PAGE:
Defense inconsistency a sure thing
A breakdown this severe deserves a diagnosis. A clinical assessment of the critical failures for a defense that has been downright schizophrenic...
Seattle Times NFL reporter
CLEVELAND — A breakdown this severe deserves a diagnosis.
A clinical assessment of the critical failures for a defense that has been downright schizophrenic the first half of this season.
Seattle isn't suffering an identity crisis. That requires an identity, and so far this season the Seahawks defense has shown multiple personalities. The Seahawks can play stingy, and they can turn flimsy. One week, they're a wall, the next week they're a speed bump.
On Sunday in Cleveland, the Seahawks showed both sides of that split personality in 65 minutes of football. Great for one half, grilled the next.
For the first 30 minutes the Seahawks made one of the league's best offenses look rather pedestrian. After that, the Browns walked all over them. The Browns rushed for 9 yards in the first half, then ran for three touchdowns in the second half. They didn't convert a single third down in the first half, and then went 5 of 7 after halftime.
Seattle's defense was only half bad on Sunday. Trouble is, the Seahawks were awful enough those final two quarters to cough up a 15-point lead. Seattle forced only one punt in the second half, gave up 21 points and then lost in overtime.
The Seahawks gave up five rushing touchdowns the first seven games this season. Jamal Lewis ran for four Sunday. Derek Anderson had a career high in passing yardage (364); tight end Kellen Winslow had a career high in receiving yardage (125).
Cleveland deserves some credit, the Seahawks deserve as much criticism. The defense turned soft when it needed to be stout.
"That's uncalled-for regardless of how good they are," Seahawks linebacker Lofa Tatupu said.
This has been a season of transition for Seattle. The offense that carried the Seahawks to the Super Bowl has eroded to an average unit. They can't run the ball effectively, injuries at wide receiver disrupted the continuity of the passing game and special-teams returns have scored two of Seattle's touchdowns and set up two others this season.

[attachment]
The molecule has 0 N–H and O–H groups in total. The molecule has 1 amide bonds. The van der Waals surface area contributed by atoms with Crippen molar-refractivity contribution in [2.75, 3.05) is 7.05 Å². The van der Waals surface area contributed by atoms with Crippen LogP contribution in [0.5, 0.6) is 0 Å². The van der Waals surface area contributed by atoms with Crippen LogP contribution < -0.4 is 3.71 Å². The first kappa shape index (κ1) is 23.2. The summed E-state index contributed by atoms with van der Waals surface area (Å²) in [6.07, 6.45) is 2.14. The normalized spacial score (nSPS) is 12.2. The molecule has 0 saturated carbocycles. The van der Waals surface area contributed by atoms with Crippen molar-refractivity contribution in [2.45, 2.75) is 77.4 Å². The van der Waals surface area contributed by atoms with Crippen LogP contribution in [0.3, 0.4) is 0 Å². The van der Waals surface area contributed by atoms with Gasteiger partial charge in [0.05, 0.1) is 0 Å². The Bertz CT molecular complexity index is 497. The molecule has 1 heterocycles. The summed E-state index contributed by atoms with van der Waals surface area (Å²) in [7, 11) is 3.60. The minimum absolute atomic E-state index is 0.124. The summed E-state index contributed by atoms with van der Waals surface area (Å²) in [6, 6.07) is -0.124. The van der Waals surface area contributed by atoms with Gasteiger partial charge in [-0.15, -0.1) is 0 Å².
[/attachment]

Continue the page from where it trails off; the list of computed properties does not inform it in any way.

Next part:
The defense that for so long has been a complementary element of the Seahawks' success must become a centerpiece. It has to, considering all the money and draft picks the Seahawks heaped onto that side of the football during the past three offseasons.
And on Sunday, that defense took the field midway through the fourth quarter with a five-point lead and let the Browns push them 89 yards down field for a touchdown. The Browns overcame a holding penalty, two third downs and squashed any thought that this Seahawks defense might be ready to take a place among the league's better units.
The Seahawks entered the game ranked the third-stingiest defense in the league. The Seahawks held three of its first seven opponents out of the end zone entirely. They knocked Tampa Bay quarterback Jeff Garcia out for a quarter of the season opener, they squished San Francisco's Alex Smith (shoulder) and they did everything but administer noogies to St. Louis' Marc Bulger.
Sure, the Seahawks wore down during that duel in Pittsburgh, but that just showed this was a defense built for speed that is at its best playing with the lead, not built for standing and trading body blows with a heavyweight.
Well, this defense had the lead Sunday, and that unit couldn't prevent a touchdown when it mattered most in Cleveland.
"We just didn't do our job as a defense in the second half," safety Deon Grant said.
Winslow caught seven of his 11 passes after halftime. For the third game this season, the Seahawks failed to sack the opposing quarterback, and Seattle has lost every one of those games.
Sunday's loss in Cleveland left Seattle with a .500 record. That's fitting. So far this season the defense has been nothing more than a 50-50 proposition.
Danny O'Neil: 206-464-2364 or email@example.com
Copyright © 2007 The Seattle Times Company
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